Officials at Acorda Therapeutics Inc. announced that a recent Phase 3 clinical trial of an inhalable drug developed by the biotechnology company in Ardsley to treat re-emergent symptoms in patients with Parkinson’s disease produced positive results that support Acorda’s plans to seek marketing approval for the drug in the U.S and Europe this year.
The Acorda drug being studied, CVT-301, is a form of levodopa, or L-dopa, which is commonly prescribed and taken orally in a treatment regimen for Parkinson’s patients. The 12-week safety and efficacy study involved 339 patients who on their own took doses either of CVT-301 or a placebo.
Those taking the drug showed a statistically significant improvement in motor function during episodes of symptom flare-ups, the company reported. The most frequently reported adverse side effect of the treatment, cough, was reported in 15 percent of the patients administered CVT-301, compared with 2 percent in patients given a placebo.
Dr. Burkhard Black, chief medical officer at Acorda, in a press release said the company was “greatly encouraged by the efficacy and safety results of this trial.” The Phase 3 study’s lead investigator, Dr. Peter LeWitt, director of the Parkinson’s Disease and Movement Disorders Program at Henry Ford Hospital in Detroit, said delivering levodopa through the lungs “offers an important treatment option for people with Parkinson’s disease.”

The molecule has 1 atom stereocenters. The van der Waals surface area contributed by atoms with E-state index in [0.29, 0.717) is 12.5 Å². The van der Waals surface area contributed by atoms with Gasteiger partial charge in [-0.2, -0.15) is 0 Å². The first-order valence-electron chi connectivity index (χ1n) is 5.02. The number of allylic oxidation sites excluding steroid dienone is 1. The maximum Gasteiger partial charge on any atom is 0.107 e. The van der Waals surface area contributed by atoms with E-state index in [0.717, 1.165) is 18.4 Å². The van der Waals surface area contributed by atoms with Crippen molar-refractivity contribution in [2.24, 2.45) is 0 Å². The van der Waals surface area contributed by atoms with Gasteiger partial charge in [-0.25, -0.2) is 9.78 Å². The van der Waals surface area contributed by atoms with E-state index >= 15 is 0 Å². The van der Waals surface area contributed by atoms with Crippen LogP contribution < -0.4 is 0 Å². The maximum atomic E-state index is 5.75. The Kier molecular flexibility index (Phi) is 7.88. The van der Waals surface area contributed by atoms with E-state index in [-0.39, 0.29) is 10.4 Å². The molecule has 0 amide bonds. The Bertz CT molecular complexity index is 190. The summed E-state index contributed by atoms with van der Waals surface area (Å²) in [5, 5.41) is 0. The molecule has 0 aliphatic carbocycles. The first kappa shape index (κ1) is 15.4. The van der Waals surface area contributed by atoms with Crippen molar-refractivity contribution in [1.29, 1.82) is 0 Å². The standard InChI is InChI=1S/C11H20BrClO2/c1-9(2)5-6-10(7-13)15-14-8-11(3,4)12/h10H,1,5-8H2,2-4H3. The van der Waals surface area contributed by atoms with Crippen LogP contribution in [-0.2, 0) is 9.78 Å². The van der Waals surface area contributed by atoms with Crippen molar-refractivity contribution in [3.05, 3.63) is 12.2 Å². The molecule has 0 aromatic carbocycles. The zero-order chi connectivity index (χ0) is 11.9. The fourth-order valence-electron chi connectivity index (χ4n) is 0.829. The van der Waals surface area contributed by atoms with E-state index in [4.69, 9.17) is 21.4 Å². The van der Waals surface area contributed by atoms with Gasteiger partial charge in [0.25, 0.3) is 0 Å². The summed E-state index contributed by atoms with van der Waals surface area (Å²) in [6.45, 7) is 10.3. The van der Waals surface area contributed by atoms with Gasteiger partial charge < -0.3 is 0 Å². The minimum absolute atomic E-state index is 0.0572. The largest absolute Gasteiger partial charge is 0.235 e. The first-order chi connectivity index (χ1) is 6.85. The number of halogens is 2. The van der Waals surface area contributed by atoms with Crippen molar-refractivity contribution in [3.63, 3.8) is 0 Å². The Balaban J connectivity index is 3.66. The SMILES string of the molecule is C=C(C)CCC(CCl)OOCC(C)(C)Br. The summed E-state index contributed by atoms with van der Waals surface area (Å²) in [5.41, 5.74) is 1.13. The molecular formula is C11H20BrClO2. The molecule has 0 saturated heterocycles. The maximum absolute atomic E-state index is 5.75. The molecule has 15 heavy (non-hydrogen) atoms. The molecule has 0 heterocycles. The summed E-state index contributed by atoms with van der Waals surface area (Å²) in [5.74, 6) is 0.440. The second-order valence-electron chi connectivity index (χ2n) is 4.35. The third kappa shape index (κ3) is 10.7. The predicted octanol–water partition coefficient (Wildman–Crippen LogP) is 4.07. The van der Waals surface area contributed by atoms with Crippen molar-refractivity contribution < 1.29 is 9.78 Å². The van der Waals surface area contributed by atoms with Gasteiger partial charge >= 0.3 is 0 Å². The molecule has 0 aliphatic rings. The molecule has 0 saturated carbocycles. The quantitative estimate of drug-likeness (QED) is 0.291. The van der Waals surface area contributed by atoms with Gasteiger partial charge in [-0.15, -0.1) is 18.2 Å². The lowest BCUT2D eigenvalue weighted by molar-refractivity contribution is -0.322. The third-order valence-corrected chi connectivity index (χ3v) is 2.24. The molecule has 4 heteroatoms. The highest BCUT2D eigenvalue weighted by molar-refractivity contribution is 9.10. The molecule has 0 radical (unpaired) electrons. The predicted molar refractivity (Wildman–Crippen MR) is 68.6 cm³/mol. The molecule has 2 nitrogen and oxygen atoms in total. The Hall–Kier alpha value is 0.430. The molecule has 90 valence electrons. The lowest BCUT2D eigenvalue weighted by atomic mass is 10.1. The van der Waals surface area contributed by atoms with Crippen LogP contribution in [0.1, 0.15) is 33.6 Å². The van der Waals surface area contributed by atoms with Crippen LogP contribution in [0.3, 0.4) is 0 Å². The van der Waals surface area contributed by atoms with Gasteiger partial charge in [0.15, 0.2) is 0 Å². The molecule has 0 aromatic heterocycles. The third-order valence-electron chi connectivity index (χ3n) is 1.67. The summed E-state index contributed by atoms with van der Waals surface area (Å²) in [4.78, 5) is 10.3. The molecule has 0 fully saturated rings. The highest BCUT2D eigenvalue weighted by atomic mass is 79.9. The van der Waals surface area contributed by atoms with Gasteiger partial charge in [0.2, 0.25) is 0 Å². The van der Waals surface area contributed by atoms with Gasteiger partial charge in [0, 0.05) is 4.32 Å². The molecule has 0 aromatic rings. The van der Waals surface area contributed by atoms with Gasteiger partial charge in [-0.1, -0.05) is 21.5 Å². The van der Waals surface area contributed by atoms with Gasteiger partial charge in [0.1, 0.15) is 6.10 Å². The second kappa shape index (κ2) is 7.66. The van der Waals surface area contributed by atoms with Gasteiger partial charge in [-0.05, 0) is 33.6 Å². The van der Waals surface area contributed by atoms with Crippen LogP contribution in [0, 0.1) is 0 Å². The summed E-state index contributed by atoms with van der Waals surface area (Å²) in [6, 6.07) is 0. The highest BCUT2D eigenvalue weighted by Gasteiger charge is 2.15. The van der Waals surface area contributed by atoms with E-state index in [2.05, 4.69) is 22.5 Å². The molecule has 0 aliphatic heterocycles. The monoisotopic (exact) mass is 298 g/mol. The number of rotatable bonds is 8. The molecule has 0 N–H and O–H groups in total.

Acorda officials said the company plans to file a new drug application with the U.S. Food and Drug Administration by the second quarter this year to sell and market the drug in the U.S. and to seek marketing authorization in Europe by the end of 2017, pending additional data analyses.
Founded in 1995, Acorda develops drugs that restore function in patients with neurological disorders. Its leading marketed product, Ampyra extended release tablets, are taken to improve walking in people with multiple sclerosis. The company in January reported full-year net sales of $493 million for Ampyra in 2016, an approximately 13 percent increase from 2015.